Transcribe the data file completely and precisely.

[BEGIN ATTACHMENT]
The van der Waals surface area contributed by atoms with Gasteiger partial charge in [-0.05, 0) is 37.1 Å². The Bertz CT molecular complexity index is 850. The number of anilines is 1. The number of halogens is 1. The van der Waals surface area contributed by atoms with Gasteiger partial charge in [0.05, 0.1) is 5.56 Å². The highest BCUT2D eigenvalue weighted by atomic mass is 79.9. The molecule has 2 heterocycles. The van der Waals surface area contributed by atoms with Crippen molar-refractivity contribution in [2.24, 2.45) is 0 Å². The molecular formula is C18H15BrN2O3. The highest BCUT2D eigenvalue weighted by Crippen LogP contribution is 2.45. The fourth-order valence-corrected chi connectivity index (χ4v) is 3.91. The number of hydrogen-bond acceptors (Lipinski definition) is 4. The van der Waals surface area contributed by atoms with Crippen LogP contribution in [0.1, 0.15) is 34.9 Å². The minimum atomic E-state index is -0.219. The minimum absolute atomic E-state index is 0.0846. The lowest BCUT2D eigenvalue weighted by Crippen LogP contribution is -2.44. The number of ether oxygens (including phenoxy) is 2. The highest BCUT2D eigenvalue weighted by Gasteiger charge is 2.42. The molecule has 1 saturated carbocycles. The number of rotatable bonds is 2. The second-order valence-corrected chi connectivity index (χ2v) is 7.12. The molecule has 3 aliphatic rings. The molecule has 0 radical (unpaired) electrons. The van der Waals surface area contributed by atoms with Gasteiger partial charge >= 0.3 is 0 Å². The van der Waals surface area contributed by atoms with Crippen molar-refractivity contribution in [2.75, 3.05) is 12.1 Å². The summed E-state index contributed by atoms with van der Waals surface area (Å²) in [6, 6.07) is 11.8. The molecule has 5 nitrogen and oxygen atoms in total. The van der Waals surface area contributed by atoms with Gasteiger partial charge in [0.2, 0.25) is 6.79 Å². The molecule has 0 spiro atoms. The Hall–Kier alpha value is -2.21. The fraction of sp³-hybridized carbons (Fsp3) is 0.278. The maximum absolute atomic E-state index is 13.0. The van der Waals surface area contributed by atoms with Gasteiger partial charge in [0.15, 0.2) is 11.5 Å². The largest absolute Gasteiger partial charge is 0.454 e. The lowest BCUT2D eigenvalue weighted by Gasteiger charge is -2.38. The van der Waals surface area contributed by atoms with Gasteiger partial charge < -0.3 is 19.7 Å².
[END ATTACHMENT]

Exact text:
The van der Waals surface area contributed by atoms with Gasteiger partial charge in [-0.05, 0) is 37.1 Å². The Bertz CT molecular complexity index is 850. The number of anilines is 1. The number of halogens is 1. The van der Waals surface area contributed by atoms with Gasteiger partial charge in [0.05, 0.1) is 5.56 Å². The highest BCUT2D eigenvalue weighted by atomic mass is 79.9. The molecule has 2 heterocycles. The van der Waals surface area contributed by atoms with Crippen molar-refractivity contribution in [2.24, 2.45) is 0 Å². The molecular formula is C18H15BrN2O3. The highest BCUT2D eigenvalue weighted by Crippen LogP contribution is 2.45. The fourth-order valence-corrected chi connectivity index (χ4v) is 3.91. The number of hydrogen-bond acceptors (Lipinski definition) is 4. The van der Waals surface area contributed by atoms with Crippen LogP contribution in [0.1, 0.15) is 34.9 Å². The minimum atomic E-state index is -0.219. The minimum absolute atomic E-state index is 0.0846. The lowest BCUT2D eigenvalue weighted by Crippen LogP contribution is -2.44. The number of ether oxygens (including phenoxy) is 2. The highest BCUT2D eigenvalue weighted by Gasteiger charge is 2.42. The molecule has 1 saturated carbocycles. The number of rotatable bonds is 2. The second-order valence-corrected chi connectivity index (χ2v) is 7.12. The molecule has 3 aliphatic rings. The molecule has 0 radical (unpaired) electrons. The van der Waals surface area contributed by atoms with Gasteiger partial charge >= 0.3 is 0 Å². The van der Waals surface area contributed by atoms with Crippen molar-refractivity contribution in [2.75, 3.05) is 12.1 Å². The summed E-state index contributed by atoms with van der Waals surface area (Å²) in [6, 6.07) is 11.8. The molecule has 5 nitrogen and oxygen atoms in total. The van der Waals surface area contributed by atoms with Gasteiger partial charge in [0.2, 0.25) is 6.79 Å². The molecule has 0 spiro atoms. The Hall–Kier alpha value is -2.21. The fraction of sp³-hybridized carbons (Fsp3) is 0.278. The maximum absolute atomic E-state index is 13.0. The van der Waals surface area contributed by atoms with Gasteiger partial charge in [0.15, 0.2) is 11.5 Å². The largest absolute Gasteiger partial charge is 0.454 e. The lowest BCUT2D eigenvalue weighted by Gasteiger charge is -2.38. The van der Waals surface area contributed by atoms with Gasteiger partial charge < -0.3 is 19.7 Å².